Garfield succeeded, and after earning his degree returned to Western Reserve to teach, becoming college president at only 26. He made additional money as a circuit preacher and was known as a good debater — an important skill during the time. One debate, on the issue of evolution, lasted a full week. Garfield won.

As an officer in the Union army during the Civil War, Garfield won fame at the Battle of Middle Creek (Kentucky), where his out-numbered and out-gunned force defeated the Confederates. After viewing the dead and dying soldiers on the battlefield he noted the carnage of war, lamenting on “the sense of the sacredness of life and the impossibility of destroying it.”[8] Nevertheless, he was an aggressive officer and instrumental in several Civil War battles.


Garfield was a leader in race relations and civil rights of the time, appointing several African Americans to leadership positions when President. One of his major acts while a Congressman was to introduce legislation allowing “blacks to walk freely through the streets of Washington, DC.”[9] He was a supporter of the “Radical Republicans,” those who fought for the 14th and 15th Amendments to the Constitution, providing full civil rights to the former slaves.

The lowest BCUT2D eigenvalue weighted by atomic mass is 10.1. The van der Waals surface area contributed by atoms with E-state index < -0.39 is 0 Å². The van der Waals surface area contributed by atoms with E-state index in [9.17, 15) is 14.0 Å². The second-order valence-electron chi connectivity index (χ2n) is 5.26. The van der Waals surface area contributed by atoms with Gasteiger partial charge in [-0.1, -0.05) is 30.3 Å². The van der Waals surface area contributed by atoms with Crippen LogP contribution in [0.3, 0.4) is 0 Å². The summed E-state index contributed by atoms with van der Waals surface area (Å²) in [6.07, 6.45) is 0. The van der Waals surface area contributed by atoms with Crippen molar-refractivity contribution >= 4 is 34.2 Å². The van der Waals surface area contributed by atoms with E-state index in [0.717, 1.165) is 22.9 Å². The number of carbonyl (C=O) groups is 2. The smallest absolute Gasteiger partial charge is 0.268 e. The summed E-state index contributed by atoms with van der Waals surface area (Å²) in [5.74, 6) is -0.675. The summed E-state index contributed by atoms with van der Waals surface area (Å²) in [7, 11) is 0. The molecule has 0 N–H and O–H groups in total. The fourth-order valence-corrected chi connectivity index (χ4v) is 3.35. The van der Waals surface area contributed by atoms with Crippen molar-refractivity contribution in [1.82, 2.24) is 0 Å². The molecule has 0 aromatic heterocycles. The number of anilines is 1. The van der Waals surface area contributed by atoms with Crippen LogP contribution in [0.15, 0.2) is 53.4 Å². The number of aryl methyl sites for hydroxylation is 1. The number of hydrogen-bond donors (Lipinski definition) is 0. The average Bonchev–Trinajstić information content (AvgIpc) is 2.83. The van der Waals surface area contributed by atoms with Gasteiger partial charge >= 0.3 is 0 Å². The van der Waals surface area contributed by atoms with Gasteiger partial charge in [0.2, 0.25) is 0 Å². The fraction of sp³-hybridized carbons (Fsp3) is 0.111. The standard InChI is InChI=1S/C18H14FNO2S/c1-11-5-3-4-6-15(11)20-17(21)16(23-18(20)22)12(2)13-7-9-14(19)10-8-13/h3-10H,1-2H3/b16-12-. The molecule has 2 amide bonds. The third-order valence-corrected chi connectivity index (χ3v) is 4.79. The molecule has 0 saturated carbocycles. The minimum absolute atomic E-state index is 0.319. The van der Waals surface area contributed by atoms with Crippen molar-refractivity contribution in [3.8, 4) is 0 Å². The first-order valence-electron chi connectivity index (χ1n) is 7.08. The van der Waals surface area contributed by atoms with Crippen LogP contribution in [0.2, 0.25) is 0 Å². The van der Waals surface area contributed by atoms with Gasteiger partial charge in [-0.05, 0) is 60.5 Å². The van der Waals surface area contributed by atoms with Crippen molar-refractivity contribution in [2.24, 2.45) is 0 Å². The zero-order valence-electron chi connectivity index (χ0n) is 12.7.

On civil rights Garfield said,


Is freedom the bare privilege of not being chained? If this is all, then freedom is a bitter mockery, a cruel delusion, and it may well be questioned whether slavery were not better. Let us not commit ourselves to the absurd and senseless dogma that the color of the skin shall be the basis of suffrage, the talisman of liberty.[10]